Tuesday, August 3, 2010

Why We Do It

So now that we have a working definition of dissociation, and we know that we all do it, the next logical question seems to be, "why?"

Each of us uses dissociation on a frequent basis as a way to conserve energy or take a mental break. A perfect example of this, one with which most of us will be able to identify, is that of driving home. How many of you find yourself kinda zoned out on your daily drive to and from work? How many of you have ever gotten home and thought to yourself, "wow, that was quick," and not had a coherent memory of every inch of your journey?

Or here's another one. Ever found yourself in a classroom setting, a business meeting, or even a boring conversation with a friend and felt yourself kind of fuzzing out? Maybe the speaker's voice seemed like it was getting farther away. . .Maybe your vision seemed to blur almost as if you were crossing your eyes. . . Maybe you caught yourself out in "la la land" and realized that you couldn't remember what the person you were supposed to be listening to had said last. . .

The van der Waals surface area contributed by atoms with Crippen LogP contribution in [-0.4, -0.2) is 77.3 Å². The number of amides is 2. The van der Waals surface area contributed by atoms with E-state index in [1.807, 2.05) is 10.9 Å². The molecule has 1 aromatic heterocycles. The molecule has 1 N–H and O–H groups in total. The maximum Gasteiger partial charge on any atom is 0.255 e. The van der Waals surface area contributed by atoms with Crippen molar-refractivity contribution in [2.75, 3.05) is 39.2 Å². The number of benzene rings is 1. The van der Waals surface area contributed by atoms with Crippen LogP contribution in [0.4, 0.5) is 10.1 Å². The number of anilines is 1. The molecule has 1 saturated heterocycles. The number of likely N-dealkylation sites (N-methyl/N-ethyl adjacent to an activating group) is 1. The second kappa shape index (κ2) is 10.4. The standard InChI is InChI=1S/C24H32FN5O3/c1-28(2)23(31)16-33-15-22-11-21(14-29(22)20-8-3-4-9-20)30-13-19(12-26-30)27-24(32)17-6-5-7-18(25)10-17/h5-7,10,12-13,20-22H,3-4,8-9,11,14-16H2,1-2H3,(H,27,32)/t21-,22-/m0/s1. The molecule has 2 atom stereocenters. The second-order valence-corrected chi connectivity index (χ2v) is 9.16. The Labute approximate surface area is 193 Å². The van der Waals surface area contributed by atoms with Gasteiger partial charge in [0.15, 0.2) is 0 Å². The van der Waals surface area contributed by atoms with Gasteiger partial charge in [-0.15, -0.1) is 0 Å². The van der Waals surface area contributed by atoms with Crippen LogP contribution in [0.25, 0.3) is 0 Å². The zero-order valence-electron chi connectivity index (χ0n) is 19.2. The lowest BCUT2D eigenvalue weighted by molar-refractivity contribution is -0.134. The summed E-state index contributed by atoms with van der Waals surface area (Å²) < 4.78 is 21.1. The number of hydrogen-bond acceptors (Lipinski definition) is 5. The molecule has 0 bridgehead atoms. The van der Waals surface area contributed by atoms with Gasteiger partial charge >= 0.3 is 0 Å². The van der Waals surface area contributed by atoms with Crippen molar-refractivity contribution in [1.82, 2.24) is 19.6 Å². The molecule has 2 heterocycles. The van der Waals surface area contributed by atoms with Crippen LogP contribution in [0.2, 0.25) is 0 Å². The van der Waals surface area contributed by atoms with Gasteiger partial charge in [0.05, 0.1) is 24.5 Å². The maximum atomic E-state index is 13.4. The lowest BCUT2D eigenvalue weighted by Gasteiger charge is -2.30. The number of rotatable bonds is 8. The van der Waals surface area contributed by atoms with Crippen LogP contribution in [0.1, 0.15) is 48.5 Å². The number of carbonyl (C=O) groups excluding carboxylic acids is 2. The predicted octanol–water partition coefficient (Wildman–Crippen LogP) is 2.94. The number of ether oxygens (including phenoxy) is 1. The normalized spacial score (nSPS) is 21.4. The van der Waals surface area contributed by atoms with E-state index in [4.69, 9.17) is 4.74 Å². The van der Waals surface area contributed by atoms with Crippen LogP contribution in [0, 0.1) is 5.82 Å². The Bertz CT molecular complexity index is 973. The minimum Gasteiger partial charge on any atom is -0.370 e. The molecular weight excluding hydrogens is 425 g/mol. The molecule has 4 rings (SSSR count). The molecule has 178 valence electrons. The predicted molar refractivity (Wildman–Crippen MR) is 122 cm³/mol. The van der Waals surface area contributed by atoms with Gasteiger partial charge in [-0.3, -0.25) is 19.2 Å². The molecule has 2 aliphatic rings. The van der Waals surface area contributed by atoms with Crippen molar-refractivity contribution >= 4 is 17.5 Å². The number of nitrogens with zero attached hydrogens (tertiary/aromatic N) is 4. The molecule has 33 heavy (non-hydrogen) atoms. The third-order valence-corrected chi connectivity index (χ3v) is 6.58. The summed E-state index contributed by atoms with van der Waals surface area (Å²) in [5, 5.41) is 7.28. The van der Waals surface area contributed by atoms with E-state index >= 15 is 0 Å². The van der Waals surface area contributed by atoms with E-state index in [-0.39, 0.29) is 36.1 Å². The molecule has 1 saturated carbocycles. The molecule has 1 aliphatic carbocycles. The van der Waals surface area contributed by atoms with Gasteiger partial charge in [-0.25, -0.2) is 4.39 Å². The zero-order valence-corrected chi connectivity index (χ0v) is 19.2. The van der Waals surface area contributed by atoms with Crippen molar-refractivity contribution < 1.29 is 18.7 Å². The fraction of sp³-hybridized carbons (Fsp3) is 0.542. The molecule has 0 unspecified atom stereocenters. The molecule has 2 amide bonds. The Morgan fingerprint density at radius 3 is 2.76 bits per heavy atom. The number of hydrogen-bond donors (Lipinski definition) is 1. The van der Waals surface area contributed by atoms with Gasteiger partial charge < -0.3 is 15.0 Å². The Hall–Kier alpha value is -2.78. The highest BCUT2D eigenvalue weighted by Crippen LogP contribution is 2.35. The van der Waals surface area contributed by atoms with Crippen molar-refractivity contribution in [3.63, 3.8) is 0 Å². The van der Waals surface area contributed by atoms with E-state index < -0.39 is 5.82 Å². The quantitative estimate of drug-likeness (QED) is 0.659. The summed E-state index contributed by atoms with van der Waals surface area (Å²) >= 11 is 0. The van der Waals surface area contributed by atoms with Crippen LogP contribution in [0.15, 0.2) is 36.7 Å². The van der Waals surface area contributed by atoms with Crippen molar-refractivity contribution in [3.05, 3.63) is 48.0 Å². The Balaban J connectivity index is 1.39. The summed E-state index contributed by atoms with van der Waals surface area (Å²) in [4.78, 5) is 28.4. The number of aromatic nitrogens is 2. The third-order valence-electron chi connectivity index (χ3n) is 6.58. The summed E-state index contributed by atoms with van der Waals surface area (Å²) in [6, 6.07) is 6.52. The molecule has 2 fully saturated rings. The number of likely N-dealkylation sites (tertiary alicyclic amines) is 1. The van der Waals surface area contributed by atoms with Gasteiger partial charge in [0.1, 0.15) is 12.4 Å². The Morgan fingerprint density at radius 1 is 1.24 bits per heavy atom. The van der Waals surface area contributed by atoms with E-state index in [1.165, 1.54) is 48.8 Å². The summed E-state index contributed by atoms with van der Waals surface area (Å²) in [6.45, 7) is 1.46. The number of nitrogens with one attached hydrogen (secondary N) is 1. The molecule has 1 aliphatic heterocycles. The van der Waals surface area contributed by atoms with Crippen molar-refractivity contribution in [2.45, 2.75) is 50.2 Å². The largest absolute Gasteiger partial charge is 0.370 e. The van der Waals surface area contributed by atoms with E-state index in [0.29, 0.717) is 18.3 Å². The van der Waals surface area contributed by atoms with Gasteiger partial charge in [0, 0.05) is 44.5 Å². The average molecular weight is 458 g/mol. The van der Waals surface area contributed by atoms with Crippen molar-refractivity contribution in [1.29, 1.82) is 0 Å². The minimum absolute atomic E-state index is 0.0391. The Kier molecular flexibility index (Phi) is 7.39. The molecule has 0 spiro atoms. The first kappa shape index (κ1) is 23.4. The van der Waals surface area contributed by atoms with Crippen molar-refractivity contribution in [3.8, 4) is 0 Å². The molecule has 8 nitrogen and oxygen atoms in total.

These are some examples of normal, every day dissociation. After reading these, you can probably think of more from your own experience.

Other times, dissocation occurs as a defense or protective mechanism in the face of a percieved or actual threat. This type of dissociation is more closely linked with trauma. I'll talk more about that, but am going to sign off for now. I want to keep you interested in this really interesting topic! (And plus, I think long blogs are boring :) I don't want you checkin' out on me!)

Can you share any times when you have caught yourself zoning out or dissociation as a way of conserving energy or taking a mental vacation?

All the Best,
Katie